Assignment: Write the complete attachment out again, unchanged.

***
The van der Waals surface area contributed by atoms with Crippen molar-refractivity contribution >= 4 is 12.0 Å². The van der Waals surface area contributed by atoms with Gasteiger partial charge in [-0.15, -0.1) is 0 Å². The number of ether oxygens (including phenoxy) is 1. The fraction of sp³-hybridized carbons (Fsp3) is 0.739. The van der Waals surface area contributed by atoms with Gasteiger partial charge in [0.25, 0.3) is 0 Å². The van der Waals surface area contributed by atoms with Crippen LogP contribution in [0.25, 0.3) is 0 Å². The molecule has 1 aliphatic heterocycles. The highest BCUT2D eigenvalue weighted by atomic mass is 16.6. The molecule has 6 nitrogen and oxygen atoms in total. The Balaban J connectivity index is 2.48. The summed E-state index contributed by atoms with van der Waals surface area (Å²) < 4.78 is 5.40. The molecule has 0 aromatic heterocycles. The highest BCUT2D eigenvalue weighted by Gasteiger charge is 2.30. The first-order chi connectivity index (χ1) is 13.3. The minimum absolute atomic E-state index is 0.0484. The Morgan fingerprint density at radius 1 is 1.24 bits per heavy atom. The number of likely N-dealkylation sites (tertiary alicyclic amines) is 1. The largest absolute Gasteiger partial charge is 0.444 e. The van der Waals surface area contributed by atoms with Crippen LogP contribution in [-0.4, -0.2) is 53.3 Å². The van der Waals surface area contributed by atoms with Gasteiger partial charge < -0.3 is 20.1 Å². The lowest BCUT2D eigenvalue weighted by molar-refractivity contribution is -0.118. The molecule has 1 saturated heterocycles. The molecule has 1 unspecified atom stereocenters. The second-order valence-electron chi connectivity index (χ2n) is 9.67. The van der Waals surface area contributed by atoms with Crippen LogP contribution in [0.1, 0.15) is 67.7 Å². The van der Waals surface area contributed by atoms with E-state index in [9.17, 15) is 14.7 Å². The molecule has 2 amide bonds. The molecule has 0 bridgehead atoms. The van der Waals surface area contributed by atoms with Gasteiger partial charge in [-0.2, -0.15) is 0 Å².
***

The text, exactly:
The van der Waals surface area contributed by atoms with Crippen molar-refractivity contribution >= 4 is 12.0 Å². The van der Waals surface area contributed by atoms with Gasteiger partial charge in [-0.15, -0.1) is 0 Å². The number of ether oxygens (including phenoxy) is 1. The fraction of sp³-hybridized carbons (Fsp3) is 0.739. The van der Waals surface area contributed by atoms with Gasteiger partial charge in [0.25, 0.3) is 0 Å². The van der Waals surface area contributed by atoms with Crippen LogP contribution in [0.25, 0.3) is 0 Å². The molecule has 1 aliphatic heterocycles. The highest BCUT2D eigenvalue weighted by atomic mass is 16.6. The molecule has 6 nitrogen and oxygen atoms in total. The Balaban J connectivity index is 2.48. The summed E-state index contributed by atoms with van der Waals surface area (Å²) < 4.78 is 5.40. The molecule has 0 aromatic heterocycles. The highest BCUT2D eigenvalue weighted by Gasteiger charge is 2.30. The first-order chi connectivity index (χ1) is 13.3. The minimum absolute atomic E-state index is 0.0484. The Morgan fingerprint density at radius 1 is 1.24 bits per heavy atom. The number of likely N-dealkylation sites (tertiary alicyclic amines) is 1. The largest absolute Gasteiger partial charge is 0.444 e. The van der Waals surface area contributed by atoms with Crippen LogP contribution in [-0.4, -0.2) is 53.3 Å². The van der Waals surface area contributed by atoms with Gasteiger partial charge < -0.3 is 20.1 Å². The lowest BCUT2D eigenvalue weighted by molar-refractivity contribution is -0.118. The molecule has 1 saturated heterocycles. The molecule has 1 unspecified atom stereocenters. The second-order valence-electron chi connectivity index (χ2n) is 9.67. The van der Waals surface area contributed by atoms with Crippen LogP contribution in [0.1, 0.15) is 67.7 Å². The van der Waals surface area contributed by atoms with E-state index in [9.17, 15) is 14.7 Å². The molecule has 2 amide bonds. The molecule has 0 bridgehead atoms. The van der Waals surface area contributed by atoms with Gasteiger partial charge in [-0.2, -0.15) is 0 Å².